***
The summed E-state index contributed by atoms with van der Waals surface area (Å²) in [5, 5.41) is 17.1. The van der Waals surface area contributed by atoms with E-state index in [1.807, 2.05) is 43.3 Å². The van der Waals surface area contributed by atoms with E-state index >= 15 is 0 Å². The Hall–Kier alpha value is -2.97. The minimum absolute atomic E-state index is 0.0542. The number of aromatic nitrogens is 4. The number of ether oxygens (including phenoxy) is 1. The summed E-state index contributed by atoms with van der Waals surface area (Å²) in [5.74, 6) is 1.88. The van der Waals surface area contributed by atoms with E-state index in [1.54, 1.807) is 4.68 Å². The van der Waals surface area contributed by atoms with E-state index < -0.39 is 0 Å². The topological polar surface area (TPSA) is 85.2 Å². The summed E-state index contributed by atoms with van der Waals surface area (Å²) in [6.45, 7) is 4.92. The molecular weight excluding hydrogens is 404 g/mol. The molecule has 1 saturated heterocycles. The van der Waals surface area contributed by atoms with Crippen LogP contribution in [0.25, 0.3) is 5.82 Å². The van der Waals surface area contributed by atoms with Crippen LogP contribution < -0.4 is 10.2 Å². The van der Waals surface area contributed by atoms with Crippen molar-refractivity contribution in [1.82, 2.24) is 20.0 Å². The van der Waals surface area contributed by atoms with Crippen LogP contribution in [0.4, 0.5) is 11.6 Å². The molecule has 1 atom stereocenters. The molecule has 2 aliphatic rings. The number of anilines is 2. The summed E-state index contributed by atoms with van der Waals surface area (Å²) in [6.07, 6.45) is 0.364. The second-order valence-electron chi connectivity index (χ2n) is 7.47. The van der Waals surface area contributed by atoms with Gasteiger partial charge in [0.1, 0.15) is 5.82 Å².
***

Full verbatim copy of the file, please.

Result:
The summed E-state index contributed by atoms with van der Waals surface area (Å²) in [5, 5.41) is 17.1. The van der Waals surface area contributed by atoms with E-state index in [1.807, 2.05) is 43.3 Å². The van der Waals surface area contributed by atoms with E-state index >= 15 is 0 Å². The Hall–Kier alpha value is -2.97. The minimum absolute atomic E-state index is 0.0542. The number of aromatic nitrogens is 4. The number of ether oxygens (including phenoxy) is 1. The summed E-state index contributed by atoms with van der Waals surface area (Å²) in [5.74, 6) is 1.88. The van der Waals surface area contributed by atoms with E-state index in [1.54, 1.807) is 4.68 Å². The van der Waals surface area contributed by atoms with E-state index < -0.39 is 0 Å². The topological polar surface area (TPSA) is 85.2 Å². The summed E-state index contributed by atoms with van der Waals surface area (Å²) in [6.45, 7) is 4.92. The molecular weight excluding hydrogens is 404 g/mol. The molecule has 1 saturated heterocycles. The van der Waals surface area contributed by atoms with Crippen LogP contribution in [0.25, 0.3) is 5.82 Å². The van der Waals surface area contributed by atoms with Crippen LogP contribution < -0.4 is 10.2 Å². The van der Waals surface area contributed by atoms with Crippen molar-refractivity contribution in [1.82, 2.24) is 20.0 Å². The van der Waals surface area contributed by atoms with Crippen LogP contribution in [0.4, 0.5) is 11.6 Å². The molecule has 1 atom stereocenters. The molecule has 2 aliphatic rings. The number of anilines is 2. The summed E-state index contributed by atoms with van der Waals surface area (Å²) in [6.07, 6.45) is 0.364. The second-order valence-electron chi connectivity index (χ2n) is 7.47. The van der Waals surface area contributed by atoms with Gasteiger partial charge in [0.1, 0.15) is 5.82 Å².